Thomas Jefferson Papers

To Thomas Jefferson from Nicolas Darcel, 28 March 1786

From Nicolas Darcel

Rue Poissonniere Paris March the 28th. 1786.

Sir

I have been duly honored with your note under the 6th. Inst. relative to the affair of Fish oil. Your messenger having told to my Servant that you intended for England I think not amiss to Forward you there the answer I received this very day From Mr. De colonia. I wrote at Rouen to the merchant who Sold the cargo Belonging to Mr. Boylston, Sending him the like voucher you’ll find herewith to enable him to lay his claim in a memorial which I’ll, if necessary, present to the Minister. I likewise informed Marquis La Fayette with the result of my Steps that in case I must beg his assistance he is not Stranger to the affair.

I remain with great respect Sir Your most obedient…huml Servt.,

Nic Darcel

RC (DLC). Noted in SJL as received “while in London.” Enclosure (DLC): (1) Copy of a letter, dated 25 Mch. 1786, from Colonia, “Maître des Requêtes, Intendant au Département des Fermes Générales” (Almanach Royal, 1787, p. 257), to Darcel, “se disant chargé des affaires de Mr. Barclay, consul Gl. des Etats unis en France,” transmitting a reply of the farmers-general to Darcel’s query about the duties on fish oils imported from the United States. The farmers-general state that it is true that fish oils brought to France in French or American ships pay the privileged duty of 7livre tournois.10s. per barrel of 520 lbs., but they also have to pay the special duty on oils (Decree of 21 Mch. 1716), which is 6d. per ℔, and that duty applies to all imports of oils, wherever their source. If Mr. Darcel finds that the duties at Havre and Rouen are not according to these two rulings they will be altered. In that case he must return to the ‘régie’ the receipts which he believes erroneous. (2) Voucher in the form of a letter from the merchant who sold the Cargo belonging to Mr. Boylston (Anthony Garvey of Rouen). Darcel WROTE to Garvey on 28 Mch. and two days later received the following reply: “En reponse a L’honneur de la votre d’hier, c’est bien moi qui ai recus et vendu les huilles de M. Boylston. Les droits portés dans le Compte de vente que je lui ai remis sont.—Droit de traitte a raison de 7livre tournois.10 la Barrique de 520livre tournois avec les dix sols pour livre.—Droit des huilles et savons a Cinquante sols du Quintal net un sixième deduit pour la Tare, avec les 10s per livre.—D’après la reponse qu’on a Fait a votre Memoire et dont vous m’envoyé Copie, je ne vois aucun espoir de reussir puisqu’on a percu les mêmes droits que si elle fut provenu de la peche des Villes Anseatiques. M. Boylston avant son depart pour Londres m’avait dit que M. Jefferson s’occupait de la suppression du droit connu sous le nom d’huilles et savons, mais d’après la Reponse qu’on vous fait je vois peu d’espoir de succès. Si vous voulés quelques autres renseignements je me ferai toujours un plaisir de vous satisfaire,” &c. (Garvey to Darcel, 29 Mch. 1786; DLC: TJ Papers, 19: 3345–6; the “Compte de Vente de 149 Futailles huille de Spermaceti” is in same, 53: 9043).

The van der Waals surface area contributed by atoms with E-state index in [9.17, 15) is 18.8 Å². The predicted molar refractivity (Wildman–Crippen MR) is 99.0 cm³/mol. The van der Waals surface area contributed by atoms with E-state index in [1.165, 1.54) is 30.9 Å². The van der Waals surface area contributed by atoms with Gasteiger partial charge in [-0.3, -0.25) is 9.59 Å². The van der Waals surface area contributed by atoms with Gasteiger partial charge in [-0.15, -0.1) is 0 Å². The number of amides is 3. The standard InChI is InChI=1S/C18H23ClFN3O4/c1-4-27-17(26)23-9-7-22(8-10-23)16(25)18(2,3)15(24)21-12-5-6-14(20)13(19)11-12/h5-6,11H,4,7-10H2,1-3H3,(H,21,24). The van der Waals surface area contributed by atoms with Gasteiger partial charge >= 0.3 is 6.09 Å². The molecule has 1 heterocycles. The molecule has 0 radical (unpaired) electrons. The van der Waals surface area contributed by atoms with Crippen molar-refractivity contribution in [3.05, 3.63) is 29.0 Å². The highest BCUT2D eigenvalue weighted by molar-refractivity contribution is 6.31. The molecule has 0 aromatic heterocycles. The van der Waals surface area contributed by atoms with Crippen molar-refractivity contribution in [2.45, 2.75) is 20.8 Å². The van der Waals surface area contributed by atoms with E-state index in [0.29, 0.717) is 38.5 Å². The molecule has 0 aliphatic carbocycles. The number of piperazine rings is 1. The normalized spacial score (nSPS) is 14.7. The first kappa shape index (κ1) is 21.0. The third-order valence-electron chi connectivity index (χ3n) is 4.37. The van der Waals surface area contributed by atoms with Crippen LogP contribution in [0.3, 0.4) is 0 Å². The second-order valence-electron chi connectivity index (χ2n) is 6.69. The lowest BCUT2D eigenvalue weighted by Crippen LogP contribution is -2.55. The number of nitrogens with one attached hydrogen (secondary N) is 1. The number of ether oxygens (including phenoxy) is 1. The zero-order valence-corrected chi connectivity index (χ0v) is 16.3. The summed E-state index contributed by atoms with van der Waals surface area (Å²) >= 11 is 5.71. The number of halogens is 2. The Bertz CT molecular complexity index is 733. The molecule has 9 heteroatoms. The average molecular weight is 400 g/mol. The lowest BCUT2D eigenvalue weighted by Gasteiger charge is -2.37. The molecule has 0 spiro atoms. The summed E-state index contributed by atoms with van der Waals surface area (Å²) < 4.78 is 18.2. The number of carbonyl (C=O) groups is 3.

TJ’s note under the 6th. Inst. has not been found and is not recorded in SJL.

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